Is the book secular?
Though the book draws heavily from Hinduism and Buddhism, it clearly does not endorse the views of any one religion. The narrative mentions a number of classes such as the Picasas, Brahmans, Kshatriyas, and Vidyadharas. However, Somadeva has neither glorified nor criticized the castes and classes, thus reducing their relevance in his text. A number of gods and goddesses frequently appear in the narrative, but they are merely providers of boons and curses.
More often than not, Yakshas, Yoginis, and ascetics intercede on behalf of the gods to save characters from eternal doom.
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There happens to be an exception here though.
There is a class which has been extensively discussed – the dubious Vidyadharas, who are celestial beings with characteristics similar to those of the Gandharvas and the Siddhas. The Vidyadharas are kamarupin (taking shapes at will), khechara (moving in air), and priyamvada (sweet-spoken). However, they are clearly mortal, and have limited powers.
What kind of stories will the readers get to enjoy?
The orientation of the text is a subject of speculation and research. Finding stories of Indra and Ahalya, Chanakya, formation of Pataliputra (modern-day Patna), and sage Valmiki creating Kusa from a blade of grass is amusing. One story sure to catch everybody’s attention is that of Lohajangha, a character who meets Vibhishana, the crowned king of Lanka after Ravana.
Is Kathasaritsagara the source of the Canterbury Tales?
The outer frame tightly binds a number of inner frames in Kathasaritsagara – essentially a framed narrative. However, when compared to the epics, it has a relatively simple structure.
The Arabian Nights and the Canterbury Tales (also framed narratives themselves) have roots either in the Panchatantra or the Kathasaritsagara. The origin of framed narratives outside the subcontinent has divided scholars. But, they have ascertained that India has long been home to the concept of framed narratives and is the motherland of stories that today have a global dimension.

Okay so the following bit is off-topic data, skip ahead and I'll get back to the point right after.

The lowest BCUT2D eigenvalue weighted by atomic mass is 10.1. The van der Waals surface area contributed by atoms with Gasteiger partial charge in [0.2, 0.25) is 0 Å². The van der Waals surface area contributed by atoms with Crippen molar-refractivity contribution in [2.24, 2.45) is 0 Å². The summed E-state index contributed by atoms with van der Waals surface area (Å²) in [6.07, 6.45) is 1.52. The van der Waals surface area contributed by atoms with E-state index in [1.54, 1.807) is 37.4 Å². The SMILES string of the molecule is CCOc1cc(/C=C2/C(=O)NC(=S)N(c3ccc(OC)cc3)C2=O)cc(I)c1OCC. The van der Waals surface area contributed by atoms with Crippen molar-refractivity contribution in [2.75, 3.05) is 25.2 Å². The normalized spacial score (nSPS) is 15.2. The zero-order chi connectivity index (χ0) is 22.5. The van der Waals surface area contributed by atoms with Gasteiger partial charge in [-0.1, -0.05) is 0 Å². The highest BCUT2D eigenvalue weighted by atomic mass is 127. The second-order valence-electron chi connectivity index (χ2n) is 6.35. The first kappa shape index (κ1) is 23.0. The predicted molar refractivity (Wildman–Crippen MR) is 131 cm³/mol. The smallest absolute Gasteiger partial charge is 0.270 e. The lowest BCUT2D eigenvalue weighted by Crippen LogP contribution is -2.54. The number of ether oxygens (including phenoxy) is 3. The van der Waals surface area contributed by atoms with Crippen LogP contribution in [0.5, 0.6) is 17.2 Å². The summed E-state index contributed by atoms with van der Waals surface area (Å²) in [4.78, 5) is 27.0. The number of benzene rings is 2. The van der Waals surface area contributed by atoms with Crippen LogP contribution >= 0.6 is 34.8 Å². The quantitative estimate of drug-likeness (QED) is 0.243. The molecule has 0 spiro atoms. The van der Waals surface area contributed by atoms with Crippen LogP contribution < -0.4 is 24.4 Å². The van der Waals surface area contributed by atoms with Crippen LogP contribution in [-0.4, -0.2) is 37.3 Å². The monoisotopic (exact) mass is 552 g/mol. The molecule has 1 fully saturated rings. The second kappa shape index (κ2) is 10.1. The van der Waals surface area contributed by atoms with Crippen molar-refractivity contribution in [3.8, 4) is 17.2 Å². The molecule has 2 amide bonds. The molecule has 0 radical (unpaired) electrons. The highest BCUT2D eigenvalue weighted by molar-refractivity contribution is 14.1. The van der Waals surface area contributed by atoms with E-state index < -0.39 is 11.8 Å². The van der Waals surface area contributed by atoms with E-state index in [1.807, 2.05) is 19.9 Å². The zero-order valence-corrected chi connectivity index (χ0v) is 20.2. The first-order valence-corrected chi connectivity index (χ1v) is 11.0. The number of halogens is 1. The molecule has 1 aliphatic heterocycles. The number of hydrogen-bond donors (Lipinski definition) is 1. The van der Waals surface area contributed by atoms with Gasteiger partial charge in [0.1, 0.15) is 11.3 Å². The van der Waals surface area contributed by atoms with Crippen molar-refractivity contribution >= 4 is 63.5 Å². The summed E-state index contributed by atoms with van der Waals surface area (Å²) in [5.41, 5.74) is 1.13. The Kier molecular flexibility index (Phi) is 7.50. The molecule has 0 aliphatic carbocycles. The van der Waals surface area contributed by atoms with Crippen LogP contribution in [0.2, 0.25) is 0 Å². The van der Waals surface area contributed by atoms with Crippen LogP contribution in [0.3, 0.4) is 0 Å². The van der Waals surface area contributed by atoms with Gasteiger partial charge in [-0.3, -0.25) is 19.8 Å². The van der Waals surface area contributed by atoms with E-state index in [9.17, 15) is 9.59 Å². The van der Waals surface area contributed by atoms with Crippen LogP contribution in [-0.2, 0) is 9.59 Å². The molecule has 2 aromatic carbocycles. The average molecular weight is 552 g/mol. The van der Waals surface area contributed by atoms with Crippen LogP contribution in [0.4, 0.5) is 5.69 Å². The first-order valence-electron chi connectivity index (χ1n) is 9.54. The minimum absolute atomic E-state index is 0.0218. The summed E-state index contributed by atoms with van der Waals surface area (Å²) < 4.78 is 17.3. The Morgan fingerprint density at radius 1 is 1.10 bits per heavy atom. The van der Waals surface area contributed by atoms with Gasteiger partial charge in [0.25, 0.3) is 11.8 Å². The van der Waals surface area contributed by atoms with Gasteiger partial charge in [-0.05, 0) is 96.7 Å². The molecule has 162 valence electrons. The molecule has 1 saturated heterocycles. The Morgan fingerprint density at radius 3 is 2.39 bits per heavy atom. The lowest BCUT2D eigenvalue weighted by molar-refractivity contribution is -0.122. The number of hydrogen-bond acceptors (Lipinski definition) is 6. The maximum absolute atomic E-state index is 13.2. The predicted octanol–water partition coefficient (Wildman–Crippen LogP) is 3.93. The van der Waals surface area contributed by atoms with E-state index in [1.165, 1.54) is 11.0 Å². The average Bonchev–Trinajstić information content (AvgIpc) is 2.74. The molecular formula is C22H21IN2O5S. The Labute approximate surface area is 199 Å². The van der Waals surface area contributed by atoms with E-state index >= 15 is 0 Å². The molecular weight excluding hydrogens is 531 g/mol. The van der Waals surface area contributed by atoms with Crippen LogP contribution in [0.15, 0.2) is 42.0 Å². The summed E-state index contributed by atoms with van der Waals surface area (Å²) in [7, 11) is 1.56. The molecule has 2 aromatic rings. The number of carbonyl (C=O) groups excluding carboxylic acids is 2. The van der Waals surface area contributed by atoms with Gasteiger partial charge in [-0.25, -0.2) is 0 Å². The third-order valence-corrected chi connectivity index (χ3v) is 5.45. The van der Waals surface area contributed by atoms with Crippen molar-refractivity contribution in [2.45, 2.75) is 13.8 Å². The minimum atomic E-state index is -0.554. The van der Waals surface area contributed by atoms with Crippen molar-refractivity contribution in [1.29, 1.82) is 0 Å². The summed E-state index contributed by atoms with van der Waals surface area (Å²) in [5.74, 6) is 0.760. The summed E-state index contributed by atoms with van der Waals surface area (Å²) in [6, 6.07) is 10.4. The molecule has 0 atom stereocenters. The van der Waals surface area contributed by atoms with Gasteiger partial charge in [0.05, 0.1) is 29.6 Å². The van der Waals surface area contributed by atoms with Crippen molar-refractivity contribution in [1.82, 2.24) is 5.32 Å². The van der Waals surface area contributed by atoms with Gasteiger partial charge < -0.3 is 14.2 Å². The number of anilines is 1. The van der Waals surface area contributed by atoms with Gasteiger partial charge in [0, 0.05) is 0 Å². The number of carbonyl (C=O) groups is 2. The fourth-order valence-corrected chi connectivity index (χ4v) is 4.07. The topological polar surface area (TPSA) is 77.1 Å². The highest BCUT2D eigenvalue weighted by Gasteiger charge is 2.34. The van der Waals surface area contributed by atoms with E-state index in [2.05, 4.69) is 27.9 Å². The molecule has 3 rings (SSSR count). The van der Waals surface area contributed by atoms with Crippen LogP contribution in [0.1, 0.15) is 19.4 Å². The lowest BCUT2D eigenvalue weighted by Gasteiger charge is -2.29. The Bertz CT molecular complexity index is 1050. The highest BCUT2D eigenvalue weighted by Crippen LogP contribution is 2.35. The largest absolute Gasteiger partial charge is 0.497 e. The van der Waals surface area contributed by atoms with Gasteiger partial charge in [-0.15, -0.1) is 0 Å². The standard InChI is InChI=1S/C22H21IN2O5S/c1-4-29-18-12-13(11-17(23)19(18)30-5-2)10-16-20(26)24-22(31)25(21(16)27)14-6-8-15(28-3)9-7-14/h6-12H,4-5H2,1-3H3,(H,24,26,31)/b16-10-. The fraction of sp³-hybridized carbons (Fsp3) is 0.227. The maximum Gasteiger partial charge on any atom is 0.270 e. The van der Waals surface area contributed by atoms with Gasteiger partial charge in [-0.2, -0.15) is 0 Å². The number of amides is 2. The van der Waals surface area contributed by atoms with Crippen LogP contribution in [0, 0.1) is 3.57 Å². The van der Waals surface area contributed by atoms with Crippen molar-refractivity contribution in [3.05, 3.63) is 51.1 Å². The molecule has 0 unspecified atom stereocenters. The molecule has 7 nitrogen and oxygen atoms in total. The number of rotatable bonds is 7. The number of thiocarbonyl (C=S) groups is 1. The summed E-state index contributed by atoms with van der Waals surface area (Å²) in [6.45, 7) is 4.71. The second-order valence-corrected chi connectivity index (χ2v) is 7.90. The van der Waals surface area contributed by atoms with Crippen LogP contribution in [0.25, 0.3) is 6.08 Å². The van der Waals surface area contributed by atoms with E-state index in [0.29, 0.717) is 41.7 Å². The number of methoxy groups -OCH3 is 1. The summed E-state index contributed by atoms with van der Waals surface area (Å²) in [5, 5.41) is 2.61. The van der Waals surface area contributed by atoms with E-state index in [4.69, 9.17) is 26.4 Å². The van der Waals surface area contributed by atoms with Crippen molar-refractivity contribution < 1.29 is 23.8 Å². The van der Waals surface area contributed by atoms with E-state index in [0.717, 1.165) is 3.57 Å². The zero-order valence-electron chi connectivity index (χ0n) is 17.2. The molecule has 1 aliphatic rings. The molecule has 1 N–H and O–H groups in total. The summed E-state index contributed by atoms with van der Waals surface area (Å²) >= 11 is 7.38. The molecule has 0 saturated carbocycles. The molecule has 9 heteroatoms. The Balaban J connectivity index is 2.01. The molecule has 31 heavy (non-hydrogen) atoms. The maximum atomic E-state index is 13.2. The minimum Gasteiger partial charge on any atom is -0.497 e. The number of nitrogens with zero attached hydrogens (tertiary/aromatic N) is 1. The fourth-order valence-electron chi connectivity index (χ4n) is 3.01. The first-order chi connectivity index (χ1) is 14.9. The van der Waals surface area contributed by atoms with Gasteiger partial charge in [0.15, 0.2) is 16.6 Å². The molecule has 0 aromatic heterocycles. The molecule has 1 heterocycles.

Readers may note that Orientalists never valourised Kathasaritsagara as it subverted their belief that Indian texts were always religious and material life was completely lacking in them. Kathasaritsagara deals primarily with the material aspects of life, and this completely surprised them.
What about the Panchatantra? How is it different from the Kathasaritsagara?
The Panchatantra is different from the Kathasaritsagara in many forms and ways. It is a collection of stories Pundit Vishnu Sharma narrates to King Amarashakti’s three princes in the 1st century B.C. It abounds in tales of animals dwelling in the tropical forests of India and touches every aspect of human behaviour.
Vishnu Sharma bases the 84 stories on five techniques: Mitra Bheda (loss of friends), Mitra Labha (gaining friends), Suhrudbheda (causing dissension between friends), Vigraha (war and peace), and Sandhi (compromise).
Why should a reader include Somadeva’s classic in his library?
Kathasaritsagara is an intersection of pan-Indian classical ideas meeting local and regional forms. It refrains from being preachy, though it is not completely devoid of a moral intent. Sanskrit verses are replete with wisdom and demand contemplation. For example, “Panko hi nabhasi kshiptaha, ksheptuhu murdhani patati” (“Dirt thrown at the sky, falls on the head of the thrower”).
This monumental work is a must-read for those hunting for stories that contain the flavour of Indian soil. It is our pride, our gift to the world of story-telling.